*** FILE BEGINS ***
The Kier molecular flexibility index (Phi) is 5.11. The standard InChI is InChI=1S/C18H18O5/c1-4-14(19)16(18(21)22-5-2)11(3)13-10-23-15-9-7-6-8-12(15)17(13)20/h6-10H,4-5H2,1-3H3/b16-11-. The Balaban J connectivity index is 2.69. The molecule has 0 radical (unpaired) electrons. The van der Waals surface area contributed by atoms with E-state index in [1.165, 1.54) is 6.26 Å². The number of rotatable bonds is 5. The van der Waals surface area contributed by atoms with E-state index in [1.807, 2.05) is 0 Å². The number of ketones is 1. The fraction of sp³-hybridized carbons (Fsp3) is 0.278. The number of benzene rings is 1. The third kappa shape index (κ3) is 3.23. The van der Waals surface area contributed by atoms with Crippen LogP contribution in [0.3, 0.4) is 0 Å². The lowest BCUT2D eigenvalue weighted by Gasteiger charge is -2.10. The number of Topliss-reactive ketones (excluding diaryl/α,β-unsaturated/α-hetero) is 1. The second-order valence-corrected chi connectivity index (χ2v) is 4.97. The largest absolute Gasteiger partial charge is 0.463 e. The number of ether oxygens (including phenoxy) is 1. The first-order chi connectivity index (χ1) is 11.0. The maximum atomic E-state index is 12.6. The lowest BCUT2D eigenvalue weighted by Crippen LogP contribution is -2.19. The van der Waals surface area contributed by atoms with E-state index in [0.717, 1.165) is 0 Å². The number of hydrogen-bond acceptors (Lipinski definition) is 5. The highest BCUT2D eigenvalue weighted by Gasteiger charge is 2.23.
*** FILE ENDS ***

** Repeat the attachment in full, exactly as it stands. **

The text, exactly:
The Kier molecular flexibility index (Phi) is 5.11. The standard InChI is InChI=1S/C18H18O5/c1-4-14(19)16(18(21)22-5-2)11(3)13-10-23-15-9-7-6-8-12(15)17(13)20/h6-10H,4-5H2,1-3H3/b16-11-. The Balaban J connectivity index is 2.69. The molecule has 0 radical (unpaired) electrons. The van der Waals surface area contributed by atoms with E-state index in [1.165, 1.54) is 6.26 Å². The number of rotatable bonds is 5. The van der Waals surface area contributed by atoms with E-state index in [1.807, 2.05) is 0 Å². The number of ketones is 1. The fraction of sp³-hybridized carbons (Fsp3) is 0.278. The number of benzene rings is 1. The third kappa shape index (κ3) is 3.23. The van der Waals surface area contributed by atoms with Crippen LogP contribution in [0.3, 0.4) is 0 Å². The lowest BCUT2D eigenvalue weighted by Gasteiger charge is -2.10. The number of Topliss-reactive ketones (excluding diaryl/α,β-unsaturated/α-hetero) is 1. The second-order valence-corrected chi connectivity index (χ2v) is 4.97. The largest absolute Gasteiger partial charge is 0.463 e. The number of ether oxygens (including phenoxy) is 1. The first-order chi connectivity index (χ1) is 11.0. The maximum atomic E-state index is 12.6. The lowest BCUT2D eigenvalue weighted by Crippen LogP contribution is -2.19. The van der Waals surface area contributed by atoms with E-state index in [0.717, 1.165) is 0 Å². The number of hydrogen-bond acceptors (Lipinski definition) is 5. The highest BCUT2D eigenvalue weighted by Gasteiger charge is 2.23.